In Mayday, 13-year-old Wayne discovers that even a plane crash can have a silver lining, and treasures may hide under life’s hard knocks.
Mayday by Karen Harrington. Little, Brown, 2016, 344 pages.
Reading Level: Middle Grade, 10-12
Recommended for: ages 10-14
While flying home from the funeral of his Uncle Reed at Arlington National Cemetery, Wayne Kavok and his mother experience an event that could have been their last: their plane falls out of the sky. Both miraculously escape the wreckage, but Mom with multiple broken bones and Wayne with a temporary loss of his voice. His face is a mess, too. To help them transition back to normality, Wayne’s grandpa, a former army drill sergeant, moves in. Once a drill sergeant, always a drill sergeant—the man is arrow-straight, tender as an iron bar, and accustomed to prompt obedience. He’s an anvil laid on top of Wayne’s other troubles, like classmates who recoil from his face, a sort-of girlfriend who’s figuring out how to break up with him, and a dad (divorced and remarried) who refuses to grow up. And he can’t talk back to any of it.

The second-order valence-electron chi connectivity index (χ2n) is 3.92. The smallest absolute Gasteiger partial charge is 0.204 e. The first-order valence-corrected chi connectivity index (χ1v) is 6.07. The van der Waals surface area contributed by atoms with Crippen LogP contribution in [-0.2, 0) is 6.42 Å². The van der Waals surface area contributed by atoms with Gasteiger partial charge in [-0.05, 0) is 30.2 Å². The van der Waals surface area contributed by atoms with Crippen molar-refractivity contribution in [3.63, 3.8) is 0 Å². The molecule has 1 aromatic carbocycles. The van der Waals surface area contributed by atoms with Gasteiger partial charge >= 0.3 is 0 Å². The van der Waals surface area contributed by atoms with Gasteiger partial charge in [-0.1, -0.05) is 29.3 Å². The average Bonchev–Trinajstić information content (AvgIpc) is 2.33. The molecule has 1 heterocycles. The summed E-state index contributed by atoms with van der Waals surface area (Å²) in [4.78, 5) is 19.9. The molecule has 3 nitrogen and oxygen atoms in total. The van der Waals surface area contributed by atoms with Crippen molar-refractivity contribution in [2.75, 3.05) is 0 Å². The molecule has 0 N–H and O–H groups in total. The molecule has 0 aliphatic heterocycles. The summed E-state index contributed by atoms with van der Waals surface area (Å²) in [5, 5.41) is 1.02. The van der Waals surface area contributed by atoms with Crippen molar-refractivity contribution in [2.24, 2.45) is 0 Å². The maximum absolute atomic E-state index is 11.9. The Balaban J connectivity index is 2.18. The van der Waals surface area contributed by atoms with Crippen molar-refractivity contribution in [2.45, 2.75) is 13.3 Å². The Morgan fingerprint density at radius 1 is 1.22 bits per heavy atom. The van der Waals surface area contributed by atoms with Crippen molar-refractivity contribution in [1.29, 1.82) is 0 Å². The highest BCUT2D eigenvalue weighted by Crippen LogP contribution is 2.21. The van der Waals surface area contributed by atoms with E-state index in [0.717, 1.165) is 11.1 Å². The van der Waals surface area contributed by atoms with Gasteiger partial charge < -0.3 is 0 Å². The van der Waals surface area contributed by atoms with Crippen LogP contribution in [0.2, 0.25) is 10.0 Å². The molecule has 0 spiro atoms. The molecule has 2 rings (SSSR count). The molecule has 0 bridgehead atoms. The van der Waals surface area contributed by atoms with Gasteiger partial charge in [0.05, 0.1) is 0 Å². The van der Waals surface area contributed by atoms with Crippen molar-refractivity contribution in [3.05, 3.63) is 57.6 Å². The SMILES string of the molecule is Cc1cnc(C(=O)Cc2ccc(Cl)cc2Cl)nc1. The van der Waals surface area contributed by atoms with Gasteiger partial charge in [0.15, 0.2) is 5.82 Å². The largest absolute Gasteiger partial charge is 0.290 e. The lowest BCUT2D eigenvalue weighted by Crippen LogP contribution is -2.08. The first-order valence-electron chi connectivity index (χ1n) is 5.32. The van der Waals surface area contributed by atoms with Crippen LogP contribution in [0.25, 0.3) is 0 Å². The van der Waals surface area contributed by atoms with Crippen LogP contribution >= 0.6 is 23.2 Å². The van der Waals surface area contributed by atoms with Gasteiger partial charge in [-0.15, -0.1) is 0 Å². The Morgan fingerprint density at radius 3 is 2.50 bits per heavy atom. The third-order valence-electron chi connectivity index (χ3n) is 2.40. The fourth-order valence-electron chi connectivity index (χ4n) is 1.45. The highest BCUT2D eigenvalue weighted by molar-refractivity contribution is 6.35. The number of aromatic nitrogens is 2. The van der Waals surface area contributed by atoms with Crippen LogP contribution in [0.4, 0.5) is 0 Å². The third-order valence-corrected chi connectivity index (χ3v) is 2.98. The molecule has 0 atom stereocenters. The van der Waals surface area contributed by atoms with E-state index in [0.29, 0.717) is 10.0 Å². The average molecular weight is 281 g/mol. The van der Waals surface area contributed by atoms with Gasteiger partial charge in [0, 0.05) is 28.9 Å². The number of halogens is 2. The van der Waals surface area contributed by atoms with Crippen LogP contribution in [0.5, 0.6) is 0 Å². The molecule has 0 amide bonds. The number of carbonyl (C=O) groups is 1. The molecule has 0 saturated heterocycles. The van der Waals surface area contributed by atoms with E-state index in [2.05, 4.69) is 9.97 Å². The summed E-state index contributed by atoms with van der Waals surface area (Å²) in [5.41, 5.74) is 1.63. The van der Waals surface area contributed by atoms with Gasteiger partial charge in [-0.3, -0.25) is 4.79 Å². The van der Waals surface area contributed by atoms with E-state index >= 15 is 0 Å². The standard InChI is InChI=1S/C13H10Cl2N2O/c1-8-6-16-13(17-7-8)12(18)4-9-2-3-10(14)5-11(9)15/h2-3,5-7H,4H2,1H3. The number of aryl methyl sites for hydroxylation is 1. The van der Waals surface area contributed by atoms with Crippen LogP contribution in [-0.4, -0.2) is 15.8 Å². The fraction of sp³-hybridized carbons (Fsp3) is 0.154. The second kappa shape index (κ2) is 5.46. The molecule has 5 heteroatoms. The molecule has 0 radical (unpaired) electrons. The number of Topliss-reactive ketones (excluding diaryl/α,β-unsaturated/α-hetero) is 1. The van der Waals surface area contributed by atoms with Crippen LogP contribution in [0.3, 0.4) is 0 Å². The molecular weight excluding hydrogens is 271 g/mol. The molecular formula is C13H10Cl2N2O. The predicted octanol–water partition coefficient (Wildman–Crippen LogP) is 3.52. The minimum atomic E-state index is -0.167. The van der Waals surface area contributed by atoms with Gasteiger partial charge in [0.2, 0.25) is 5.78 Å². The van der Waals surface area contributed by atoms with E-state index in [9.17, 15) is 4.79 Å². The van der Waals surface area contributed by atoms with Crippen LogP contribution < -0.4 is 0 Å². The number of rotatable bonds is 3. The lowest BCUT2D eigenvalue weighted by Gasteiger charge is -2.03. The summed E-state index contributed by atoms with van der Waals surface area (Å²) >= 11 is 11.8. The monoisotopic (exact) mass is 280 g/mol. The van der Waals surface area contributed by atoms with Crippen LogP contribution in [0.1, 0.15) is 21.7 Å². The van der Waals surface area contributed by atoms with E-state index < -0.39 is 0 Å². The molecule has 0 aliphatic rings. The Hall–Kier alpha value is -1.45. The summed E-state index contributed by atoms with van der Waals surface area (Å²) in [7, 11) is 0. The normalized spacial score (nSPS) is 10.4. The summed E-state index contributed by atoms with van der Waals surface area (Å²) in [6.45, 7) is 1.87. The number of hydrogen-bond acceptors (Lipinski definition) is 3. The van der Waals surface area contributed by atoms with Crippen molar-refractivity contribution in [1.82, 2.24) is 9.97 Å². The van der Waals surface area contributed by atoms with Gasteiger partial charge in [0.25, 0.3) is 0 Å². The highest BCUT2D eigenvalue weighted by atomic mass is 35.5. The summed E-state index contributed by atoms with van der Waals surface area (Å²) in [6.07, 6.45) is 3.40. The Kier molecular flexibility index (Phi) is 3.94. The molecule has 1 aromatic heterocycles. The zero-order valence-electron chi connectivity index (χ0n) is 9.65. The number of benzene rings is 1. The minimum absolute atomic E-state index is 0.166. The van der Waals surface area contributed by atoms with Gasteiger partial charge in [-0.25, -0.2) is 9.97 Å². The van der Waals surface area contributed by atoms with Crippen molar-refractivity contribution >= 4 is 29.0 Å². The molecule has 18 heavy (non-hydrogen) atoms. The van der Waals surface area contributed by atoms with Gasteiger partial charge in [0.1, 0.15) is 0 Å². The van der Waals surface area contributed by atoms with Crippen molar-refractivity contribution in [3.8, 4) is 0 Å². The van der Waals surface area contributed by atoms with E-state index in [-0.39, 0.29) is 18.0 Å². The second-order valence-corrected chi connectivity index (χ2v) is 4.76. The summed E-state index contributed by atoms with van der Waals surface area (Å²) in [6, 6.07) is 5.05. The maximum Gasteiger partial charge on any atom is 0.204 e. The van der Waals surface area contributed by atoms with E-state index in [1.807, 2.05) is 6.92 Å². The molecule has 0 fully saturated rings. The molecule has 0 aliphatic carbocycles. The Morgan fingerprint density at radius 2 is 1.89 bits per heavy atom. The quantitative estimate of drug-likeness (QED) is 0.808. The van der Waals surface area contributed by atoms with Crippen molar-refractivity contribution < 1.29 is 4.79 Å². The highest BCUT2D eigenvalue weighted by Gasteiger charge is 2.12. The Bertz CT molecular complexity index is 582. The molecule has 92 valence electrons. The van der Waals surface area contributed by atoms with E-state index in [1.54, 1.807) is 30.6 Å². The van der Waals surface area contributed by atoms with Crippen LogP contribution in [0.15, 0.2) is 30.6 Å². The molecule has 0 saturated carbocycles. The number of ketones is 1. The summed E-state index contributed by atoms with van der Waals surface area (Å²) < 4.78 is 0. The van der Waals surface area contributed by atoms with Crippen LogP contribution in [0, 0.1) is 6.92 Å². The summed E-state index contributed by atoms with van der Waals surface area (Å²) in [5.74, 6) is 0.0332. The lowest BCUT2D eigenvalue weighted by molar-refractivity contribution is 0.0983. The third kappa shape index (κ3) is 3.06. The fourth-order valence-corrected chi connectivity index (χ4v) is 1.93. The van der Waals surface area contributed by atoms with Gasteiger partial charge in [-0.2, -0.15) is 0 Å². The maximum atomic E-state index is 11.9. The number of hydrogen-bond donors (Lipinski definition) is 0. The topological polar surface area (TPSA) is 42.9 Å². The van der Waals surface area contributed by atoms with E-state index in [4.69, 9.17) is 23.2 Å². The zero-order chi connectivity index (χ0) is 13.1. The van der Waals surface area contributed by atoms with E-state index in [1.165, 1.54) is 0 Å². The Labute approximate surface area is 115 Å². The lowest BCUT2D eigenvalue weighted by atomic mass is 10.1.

Such a catalogue of bad news could sink a typical middle-grade novel but, as they say, “life has other plans.” Wayne makes a winsome narrator, whose obsessive love of facts (“I looked it up”) and anecdotes (“true story”) keep him from swamping in gloom. But this is about more than a single disaster, or even about personal angst or family difficulties: it’s about becoming better for all that, and knowing whom to thank:
And I didn’t ask God why I was in the random plane crash that caused Grandpa to come and live with us.
I just bit my lip and said, Thank You.
Cautions: Language (one “my God,” 2-3 “farts”)
Overall Rating: 4.5 (out of 5)
- Worldview/moral value: 4.5
- Artistic value: 4.5